Skip to main content
It looks like you're using Internet Explorer 11 or older. This website works best with modern browsers such as the latest versions of Chrome, Firefox, Safari, and Edge. If you continue with this browser, you may see unexpected results.
Skip to main content

First Year Research Experience (FYRE) Support Guide for Research Coaches

Research Cycle: Investigate

While Google and Google Scholar are great starting places when searching for information for a research project, it is important for students to understand these tools are not always sufficient search tools for academic work.  This section outlines what scholarly sources are and showcases various scholarly tools available to students.

Searching the Literature

What is a scholarly or academic source?
Scholarly or academic sources are written or created by scholars or professionals in their field. Most are evaluated by experts in the field before they are published via the peer-review process.  Popular sources are not typically written by experts in a field; they are created for the general public for the purpose of sharing information or for entertainment.

When to use scholarly or popular sources:
It is important for students to recognize when it is appropriate to use different sources and not to think that all scholarly sources are 'good' and popular sources are' bad'.  Rather, it is more important to understand the purpose of different types of sources and how these sources can lend credibility to one's work. 

For example, scholarly sources are core to academic writing as they provide credible evidence to support the author's claims. Professors expect to see students incorporating scholarly sources into their papers. Alternatively, popular or news sources are great sources to use when a student is looking for current events, background information, popular trends, and social media reports (e.g. Twitter). 

Finding scholarly sources:
Scholarly books are often great starting points for students as these types of sources generally provide a broad overview of a topic.  Students can search the Library's Catalogue to find books, both in print and online. This guide provides tips on searching the catalogue.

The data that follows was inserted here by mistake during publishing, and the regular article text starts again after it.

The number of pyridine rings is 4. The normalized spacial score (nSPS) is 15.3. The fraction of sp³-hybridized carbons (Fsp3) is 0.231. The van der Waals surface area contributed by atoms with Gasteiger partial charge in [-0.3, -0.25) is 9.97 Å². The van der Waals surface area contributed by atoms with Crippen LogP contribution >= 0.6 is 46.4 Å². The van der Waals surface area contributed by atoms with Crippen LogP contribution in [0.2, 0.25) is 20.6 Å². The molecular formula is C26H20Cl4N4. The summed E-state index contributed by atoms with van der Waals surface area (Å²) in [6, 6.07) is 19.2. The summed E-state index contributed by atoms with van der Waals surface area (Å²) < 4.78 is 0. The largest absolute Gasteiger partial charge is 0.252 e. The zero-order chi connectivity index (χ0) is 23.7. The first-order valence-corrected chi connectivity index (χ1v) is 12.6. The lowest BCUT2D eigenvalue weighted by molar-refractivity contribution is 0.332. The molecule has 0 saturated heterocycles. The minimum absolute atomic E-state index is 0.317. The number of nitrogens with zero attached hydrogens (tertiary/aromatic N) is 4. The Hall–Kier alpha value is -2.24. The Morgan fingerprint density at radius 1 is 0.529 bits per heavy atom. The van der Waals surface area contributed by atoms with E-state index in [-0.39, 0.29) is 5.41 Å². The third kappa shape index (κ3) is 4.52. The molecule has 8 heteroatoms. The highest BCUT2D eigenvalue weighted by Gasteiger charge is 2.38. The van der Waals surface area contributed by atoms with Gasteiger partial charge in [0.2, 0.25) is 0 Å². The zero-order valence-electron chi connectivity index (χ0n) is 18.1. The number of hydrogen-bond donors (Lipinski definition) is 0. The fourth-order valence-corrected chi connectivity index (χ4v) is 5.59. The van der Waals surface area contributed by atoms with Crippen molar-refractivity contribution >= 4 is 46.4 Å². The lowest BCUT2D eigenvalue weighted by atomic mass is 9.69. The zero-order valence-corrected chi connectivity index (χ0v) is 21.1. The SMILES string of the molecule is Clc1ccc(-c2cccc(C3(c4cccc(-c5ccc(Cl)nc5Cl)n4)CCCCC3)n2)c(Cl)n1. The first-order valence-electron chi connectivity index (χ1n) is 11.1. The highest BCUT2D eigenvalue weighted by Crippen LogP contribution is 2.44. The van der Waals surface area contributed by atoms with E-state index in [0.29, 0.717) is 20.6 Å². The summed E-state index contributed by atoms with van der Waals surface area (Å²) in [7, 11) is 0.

Scholarly journal articles can be accessed through the library's various databases. The library subscribes to many different databases, some subject-specific such as Political Science Complete and some multi-disciplinary, such as Academic Search Complete and Web of Science.  Students are encouraged to consult the research guide for their course to see recommended databases and other resources in their subject area.  Students can consult this guide for assistance with database searching.

USearch is a popular search tool for students to use, especially when starting their research.  USearch pulls together various resources (books, journal articles, etc.) from multiple sources and displays them in a single list. 

It can be confusing with the various choices for search tools.  The site "Which search tool should I use" outlines the various search tools and helps searchers decide where to start and to understand what each of these tools do best.

Assistance with searching:
Students are encouraged to contact their subject librarian with questions regarding recommended places to search for information on their topic, search strategies, etc. 

Subject librarians are also available to come into your classroom and facilitate a workshop or a discussion on the various points of the research cycle. 

Further Resources

Students are encouraged to review the tools and resources on the Searcher and Consumer sections on the digital literacy "Are you Information Savvy" guide.


Student Learning Services offers various workshops throughout the term on topics such as finding academic sources.  Please encourage your FYRE students to attend these workshops!